Friday, March 29, 2013

Hive for Rent: Parts of a Beehive

When most people think of beekeeping, the first things they think of are white boxes sitting in a big green field. Would you believe that those hives actually have 8 or more different parts to them? Just like your house, bees have different “rooms” and entrances to their home. Let’s take a look at some of those parts and how they are used! 

Hive Stand: The hive stand is on the very bottom of the hive. It is a short wooden box that is used to keep the hive off the ground. Some of them even have an angled landing ramp for the bees to land on to get into the hive.

Hive stands can help the bees stay warm in the winter by
Keeping warm air trapped under the hive!

 Bottom Board: There are a few types of bottom boards, but the most common is a solid bottom board. It is used as a tray to catch any dead bees or leaf litter that comes into a beehive. It also helps keep the hive warm in the winter by sealing off the bottom of the hive from the ground. 

Some bottom boards have screens on the bottom so they stay cooler in the summer,
and also to keep any dead bees away from the other bees!

Entrance Reducer: A small piece of wood, plastic, or metal is called an entrance reducer. Beekeepers use it to keep robbers out in the springtime when a colony is weak and to keep mice out in the winter.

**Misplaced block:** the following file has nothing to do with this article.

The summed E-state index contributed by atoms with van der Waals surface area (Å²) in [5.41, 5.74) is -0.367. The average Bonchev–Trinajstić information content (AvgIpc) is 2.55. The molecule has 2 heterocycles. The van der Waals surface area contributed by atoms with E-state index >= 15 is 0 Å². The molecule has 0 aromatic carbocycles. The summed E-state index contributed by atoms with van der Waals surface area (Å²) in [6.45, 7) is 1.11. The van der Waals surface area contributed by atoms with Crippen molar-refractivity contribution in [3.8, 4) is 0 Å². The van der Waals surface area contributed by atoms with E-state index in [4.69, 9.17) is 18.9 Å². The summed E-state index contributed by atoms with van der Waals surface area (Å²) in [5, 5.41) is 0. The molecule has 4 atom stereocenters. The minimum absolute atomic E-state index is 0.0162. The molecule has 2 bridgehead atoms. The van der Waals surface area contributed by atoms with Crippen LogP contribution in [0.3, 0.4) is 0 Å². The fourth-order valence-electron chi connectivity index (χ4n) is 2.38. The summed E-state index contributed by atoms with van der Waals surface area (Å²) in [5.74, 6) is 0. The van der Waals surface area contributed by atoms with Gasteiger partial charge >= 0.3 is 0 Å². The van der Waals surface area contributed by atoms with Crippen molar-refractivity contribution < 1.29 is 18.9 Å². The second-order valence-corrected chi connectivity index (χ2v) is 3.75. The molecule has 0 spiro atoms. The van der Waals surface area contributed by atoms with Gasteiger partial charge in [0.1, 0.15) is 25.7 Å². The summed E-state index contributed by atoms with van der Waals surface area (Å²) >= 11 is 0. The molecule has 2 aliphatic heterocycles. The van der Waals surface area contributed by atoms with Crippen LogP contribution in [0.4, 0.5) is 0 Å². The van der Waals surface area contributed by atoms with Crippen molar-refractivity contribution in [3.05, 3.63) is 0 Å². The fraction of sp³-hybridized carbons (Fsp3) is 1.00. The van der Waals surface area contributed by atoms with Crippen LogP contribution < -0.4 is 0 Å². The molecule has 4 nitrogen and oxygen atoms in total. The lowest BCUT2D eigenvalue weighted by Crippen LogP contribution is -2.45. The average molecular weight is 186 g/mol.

The entrance reducer has several different size openings it can be set to!

Deeps (Hive Bodies) and Supers: The white boxes where beekeepers keep their bees are called hive bodies. They are kind of like the outside walls of your house. Deeps are the larger boxes that the bees fill up first. The deeps are where all the new baby bees are born and also where the bees will store honey for the winter. Supers are where bees store the extra honey that beekeepers harvest from the hive. Supers are smaller than deeps because honey is very heavy, and smaller boxes are easier to lift. Still, a small super with frames full of honey can weigh 30-40 pounds!
Hives can be a large variety of colors, no just white!

Queen Excluder: This is a very special screen beekeepers put in between the deeps and supers to prevent the queen from traveling into the supers to lay eggs. The screen is a special width so only worker bees can fit through. The queen excluder ensures there is only honey in the supers.

Queen excluders can be made from metal or plastic!
The foundations can also be black
which makes the eggs easier to see
when a beekeeper is looking a the frame.
Frames: Frames are what beekeepers put inside of the deeps and supers where the bees build out their comb. Each frame is like a little room in the bees’ house. There are 8-10 frames in each box, and each one has foundation on it. The foundation is a thin sheet of plastic or beeswax with a hexagon pattern for the bees to start building out their comb. Did you know that bees naturally build their comb in a hexagon-shaped pattern? They are very smart and never waste space!

Beekeepers can put bucket feeders full of syrup on top
of the hole in the center of the inner cover!